Peltz has promised to create a plan that will turn Disney’s streaming business into “the leader in streaming,” repair the company’s balance sheet by focusing on “operating efficiently, investing wisely, maximizing cash flow,” repay debt in an orderly fashion to restore Disney’s dividend as soon as possible, and undertake concerted efforts “to develop internal talent, plan for succession several layers down into the organization and foster a new generation of leaders.”
In response, Disney’s board of directors has said Peltz doesn’t understand the company’s businesses and “lacks the perspective and experience to contribute to the objective of delivering shareholder value in a rapidly shifting media ecosystem.” They added that the election of Peltz would “threaten the strategic management of Disney during a period of important change in the media landscape.” In a filing Tuesday, Disney turned up the rhetorical heat, saying that Peltz’s “assessment of Disney seemed oblivious to the secular change that had been ongoing in the media industry.”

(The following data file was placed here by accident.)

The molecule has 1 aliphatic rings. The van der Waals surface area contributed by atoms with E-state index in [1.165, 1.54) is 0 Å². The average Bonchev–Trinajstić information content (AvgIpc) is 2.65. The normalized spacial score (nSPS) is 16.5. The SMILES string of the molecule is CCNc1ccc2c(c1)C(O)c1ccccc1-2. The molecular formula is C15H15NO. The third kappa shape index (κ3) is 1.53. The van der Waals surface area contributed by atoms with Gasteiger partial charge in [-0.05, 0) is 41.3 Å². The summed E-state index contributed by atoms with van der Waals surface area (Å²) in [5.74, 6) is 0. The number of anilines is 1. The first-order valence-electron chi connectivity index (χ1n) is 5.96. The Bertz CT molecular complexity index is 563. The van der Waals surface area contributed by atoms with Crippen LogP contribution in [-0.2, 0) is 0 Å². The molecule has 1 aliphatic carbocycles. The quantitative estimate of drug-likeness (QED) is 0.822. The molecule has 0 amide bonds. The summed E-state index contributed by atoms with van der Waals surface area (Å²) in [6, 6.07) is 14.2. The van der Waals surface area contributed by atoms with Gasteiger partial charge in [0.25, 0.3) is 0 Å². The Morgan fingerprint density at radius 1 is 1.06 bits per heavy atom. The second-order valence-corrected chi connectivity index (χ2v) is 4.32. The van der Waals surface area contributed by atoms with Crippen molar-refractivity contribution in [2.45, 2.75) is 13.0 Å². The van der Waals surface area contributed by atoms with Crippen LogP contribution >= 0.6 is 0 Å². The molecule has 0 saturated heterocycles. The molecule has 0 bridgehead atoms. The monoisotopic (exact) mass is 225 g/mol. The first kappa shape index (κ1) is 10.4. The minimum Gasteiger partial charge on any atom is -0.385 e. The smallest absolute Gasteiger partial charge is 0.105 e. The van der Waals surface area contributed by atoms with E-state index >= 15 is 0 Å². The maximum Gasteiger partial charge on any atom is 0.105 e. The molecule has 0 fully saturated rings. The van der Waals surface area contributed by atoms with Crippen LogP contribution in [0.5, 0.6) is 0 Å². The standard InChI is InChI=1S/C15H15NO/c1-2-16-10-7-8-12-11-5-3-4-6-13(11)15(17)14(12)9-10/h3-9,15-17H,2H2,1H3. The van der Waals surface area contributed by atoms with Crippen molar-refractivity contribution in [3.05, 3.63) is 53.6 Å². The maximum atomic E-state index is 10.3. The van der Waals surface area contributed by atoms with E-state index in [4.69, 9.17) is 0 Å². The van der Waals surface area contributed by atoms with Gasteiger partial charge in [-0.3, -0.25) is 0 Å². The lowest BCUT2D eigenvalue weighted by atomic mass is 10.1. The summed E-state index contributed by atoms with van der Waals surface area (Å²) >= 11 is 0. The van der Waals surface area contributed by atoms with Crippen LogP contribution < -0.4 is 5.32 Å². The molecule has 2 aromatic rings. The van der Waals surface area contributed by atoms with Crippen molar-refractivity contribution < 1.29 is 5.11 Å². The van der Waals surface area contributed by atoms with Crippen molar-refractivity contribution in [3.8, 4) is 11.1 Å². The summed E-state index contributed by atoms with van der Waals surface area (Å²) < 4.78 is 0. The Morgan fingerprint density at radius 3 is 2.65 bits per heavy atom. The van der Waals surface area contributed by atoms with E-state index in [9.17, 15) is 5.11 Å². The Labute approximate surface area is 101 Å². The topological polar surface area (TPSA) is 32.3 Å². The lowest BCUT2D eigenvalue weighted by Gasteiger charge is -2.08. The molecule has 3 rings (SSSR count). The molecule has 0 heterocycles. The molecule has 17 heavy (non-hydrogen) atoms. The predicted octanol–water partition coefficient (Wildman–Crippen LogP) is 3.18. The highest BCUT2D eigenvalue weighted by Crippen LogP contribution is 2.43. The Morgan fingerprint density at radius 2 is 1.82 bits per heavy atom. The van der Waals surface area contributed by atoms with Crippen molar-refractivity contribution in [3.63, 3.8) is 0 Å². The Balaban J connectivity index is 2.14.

Wells Fargo analyst Steven Cahall said in a Jan. 24 note to clients that Disney’s best defense against Peltz is a higher stock price.
“We expect DIS to back away from FY24 DTC subscriber targets, in favor of empowering content creation and streaming profitability,” Cahall wrote. He predicted that Disney+ will have 126 million core subscribers by 2024, short of the company’s current subscriber guidance range of 135 million to 165 million.
The bank also expects Disney to announce a roughly $2 billion DTC cost reduction program focused mostly on non-programming costs. Cahall estimates that Disney’s non-content costs account for 30% of its revenue, compared to Netflix’s 21.5%, and that the cuts could pull forward DTC profitability to an earlier point in fiscal year 2024.
LightShed Ventures general partner Rich Greenfield said in a Jan. 18 blog post that Peltz’s proxy fight is a distraction and that Iger and Disney need to focus on whether the company’s “current asset mix can fuel long-term success or whether they need to add/remove assets to reposition the company for growth.”
Heritage Capital president Paul Schatz told TheWrap he believes Disney’s stock has 25% to 40% upside thanks to Iger’s return and that Peltz being a thorn in the company’s side will “only be good for shareholders.”